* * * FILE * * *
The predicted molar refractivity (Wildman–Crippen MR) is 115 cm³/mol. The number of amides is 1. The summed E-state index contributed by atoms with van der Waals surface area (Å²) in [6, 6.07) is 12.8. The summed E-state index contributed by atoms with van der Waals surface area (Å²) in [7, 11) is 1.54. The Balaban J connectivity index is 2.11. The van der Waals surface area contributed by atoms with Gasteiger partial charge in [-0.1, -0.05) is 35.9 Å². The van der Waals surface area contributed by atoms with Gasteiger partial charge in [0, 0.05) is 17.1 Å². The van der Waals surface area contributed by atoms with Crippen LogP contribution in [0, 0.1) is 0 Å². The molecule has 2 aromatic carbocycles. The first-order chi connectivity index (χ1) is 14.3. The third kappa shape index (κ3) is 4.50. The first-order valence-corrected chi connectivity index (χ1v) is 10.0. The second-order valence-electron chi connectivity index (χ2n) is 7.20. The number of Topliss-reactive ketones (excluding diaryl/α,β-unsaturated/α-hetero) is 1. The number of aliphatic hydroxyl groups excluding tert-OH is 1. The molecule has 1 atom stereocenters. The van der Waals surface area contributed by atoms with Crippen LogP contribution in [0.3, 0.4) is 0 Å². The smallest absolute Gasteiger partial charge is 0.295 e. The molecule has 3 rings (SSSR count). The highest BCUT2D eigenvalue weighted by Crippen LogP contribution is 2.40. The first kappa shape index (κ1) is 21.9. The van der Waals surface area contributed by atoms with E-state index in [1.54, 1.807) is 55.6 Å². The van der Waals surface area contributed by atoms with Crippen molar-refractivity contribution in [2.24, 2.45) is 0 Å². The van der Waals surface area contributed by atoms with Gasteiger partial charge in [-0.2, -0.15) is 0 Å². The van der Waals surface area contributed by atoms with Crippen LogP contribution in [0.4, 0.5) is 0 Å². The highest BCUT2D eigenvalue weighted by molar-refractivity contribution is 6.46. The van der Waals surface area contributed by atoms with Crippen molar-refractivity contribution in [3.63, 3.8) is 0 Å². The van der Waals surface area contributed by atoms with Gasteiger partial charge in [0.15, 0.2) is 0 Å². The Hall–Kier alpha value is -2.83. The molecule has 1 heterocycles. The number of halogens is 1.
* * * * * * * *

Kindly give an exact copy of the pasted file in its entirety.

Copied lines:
The predicted molar refractivity (Wildman–Crippen MR) is 115 cm³/mol. The number of amides is 1. The summed E-state index contributed by atoms with van der Waals surface area (Å²) in [6, 6.07) is 12.8. The summed E-state index contributed by atoms with van der Waals surface area (Å²) in [7, 11) is 1.54. The Balaban J connectivity index is 2.11. The van der Waals surface area contributed by atoms with Gasteiger partial charge in [-0.1, -0.05) is 35.9 Å². The van der Waals surface area contributed by atoms with Gasteiger partial charge in [0, 0.05) is 17.1 Å². The van der Waals surface area contributed by atoms with Crippen LogP contribution in [0, 0.1) is 0 Å². The molecule has 2 aromatic carbocycles. The first-order chi connectivity index (χ1) is 14.3. The third kappa shape index (κ3) is 4.50. The first-order valence-corrected chi connectivity index (χ1v) is 10.0. The second-order valence-electron chi connectivity index (χ2n) is 7.20. The number of Topliss-reactive ketones (excluding diaryl/α,β-unsaturated/α-hetero) is 1. The number of aliphatic hydroxyl groups excluding tert-OH is 1. The molecule has 1 atom stereocenters. The van der Waals surface area contributed by atoms with Crippen LogP contribution in [0.3, 0.4) is 0 Å². The smallest absolute Gasteiger partial charge is 0.295 e. The molecule has 3 rings (SSSR count). The highest BCUT2D eigenvalue weighted by Crippen LogP contribution is 2.40. The first kappa shape index (κ1) is 21.9. The van der Waals surface area contributed by atoms with E-state index in [1.54, 1.807) is 55.6 Å². The van der Waals surface area contributed by atoms with Crippen molar-refractivity contribution in [2.24, 2.45) is 0 Å². The van der Waals surface area contributed by atoms with Gasteiger partial charge in [-0.2, -0.15) is 0 Å². The van der Waals surface area contributed by atoms with Crippen LogP contribution in [0.4, 0.5) is 0 Å². The highest BCUT2D eigenvalue weighted by molar-refractivity contribution is 6.46. The van der Waals surface area contributed by atoms with Crippen molar-refractivity contribution in [3.63, 3.8) is 0 Å². The van der Waals surface area contributed by atoms with Gasteiger partial charge in [0.15, 0.2) is 0 Å². The Hall–Kier alpha value is -2.83. The molecule has 1 heterocycles. The number of halogens is 1.